Clock dial marked "Potter, Railway Time" with two hands, unknown maker, British, 1840-1880.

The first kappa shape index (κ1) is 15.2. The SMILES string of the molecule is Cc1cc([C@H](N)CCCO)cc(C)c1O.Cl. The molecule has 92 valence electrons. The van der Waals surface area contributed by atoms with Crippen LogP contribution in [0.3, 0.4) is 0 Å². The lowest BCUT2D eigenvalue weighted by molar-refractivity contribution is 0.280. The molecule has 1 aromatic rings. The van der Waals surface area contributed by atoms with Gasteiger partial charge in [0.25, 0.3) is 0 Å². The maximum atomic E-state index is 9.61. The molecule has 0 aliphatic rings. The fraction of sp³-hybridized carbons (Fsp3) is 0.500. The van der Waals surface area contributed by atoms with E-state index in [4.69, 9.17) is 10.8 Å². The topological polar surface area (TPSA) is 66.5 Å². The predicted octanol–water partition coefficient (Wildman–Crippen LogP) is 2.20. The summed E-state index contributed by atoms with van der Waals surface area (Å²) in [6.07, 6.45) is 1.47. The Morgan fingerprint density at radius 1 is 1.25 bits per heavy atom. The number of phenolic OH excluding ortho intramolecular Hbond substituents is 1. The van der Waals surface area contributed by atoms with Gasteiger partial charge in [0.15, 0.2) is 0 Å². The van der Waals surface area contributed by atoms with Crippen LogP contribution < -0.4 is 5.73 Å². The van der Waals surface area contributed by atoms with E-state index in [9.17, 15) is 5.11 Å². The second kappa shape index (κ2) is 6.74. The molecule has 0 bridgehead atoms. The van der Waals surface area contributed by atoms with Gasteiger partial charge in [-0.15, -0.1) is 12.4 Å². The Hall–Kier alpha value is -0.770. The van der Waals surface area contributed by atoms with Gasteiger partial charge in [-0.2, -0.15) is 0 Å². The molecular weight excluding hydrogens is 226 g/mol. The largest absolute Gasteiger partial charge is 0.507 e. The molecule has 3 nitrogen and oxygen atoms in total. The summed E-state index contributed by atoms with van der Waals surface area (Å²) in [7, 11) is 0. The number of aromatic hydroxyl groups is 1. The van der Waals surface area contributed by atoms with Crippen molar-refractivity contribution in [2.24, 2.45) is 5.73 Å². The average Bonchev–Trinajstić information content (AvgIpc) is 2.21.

Until the middle of the 19th century, time was largely measured using sundials. Although Britain is a relatively small island, this still had implications for time - depending on the time of year, the sun rises in Plymouth 20 minutes later than it does in London, leading to a variation in time across different locations in Britain. When transport was largely conducted by road, this did not present a problem, as it was easy to adjust one's watch by a few minutes as one travelled. As rail transportation because more popular, however, this became an inconvenience, and even dangerous. The railways were united, running on the same tracks in a complex pattern, which required meticulous time management to prevent a severe accident. This necessitated the introduction of a 'standard' time. In November 1841, the Great Western Railway announced that it would observe 'Railway Time', or Greenwich Mean Time across its network, and other railway operators followed their example. It was sometimes referred to as 'London Time'. In 1847, the Railway Clearing House recommended that each railway adopted 'Railway time' as standard as soon as the Post Office permitted them to. Henry Booth, the secretary of the Liverpool and Manchester Railway, pushed for standard time to be adopted across Britain. Although no statue or law was passed, the railways helped to convert cities to standard time through force of example, although this did not happen uniformly - Exeter did not adopt standard time until November 1852. It was estimated that by 1855, 98 per cent of public clocks in Great Britain and Ireland were set to Greenwich Mean Time.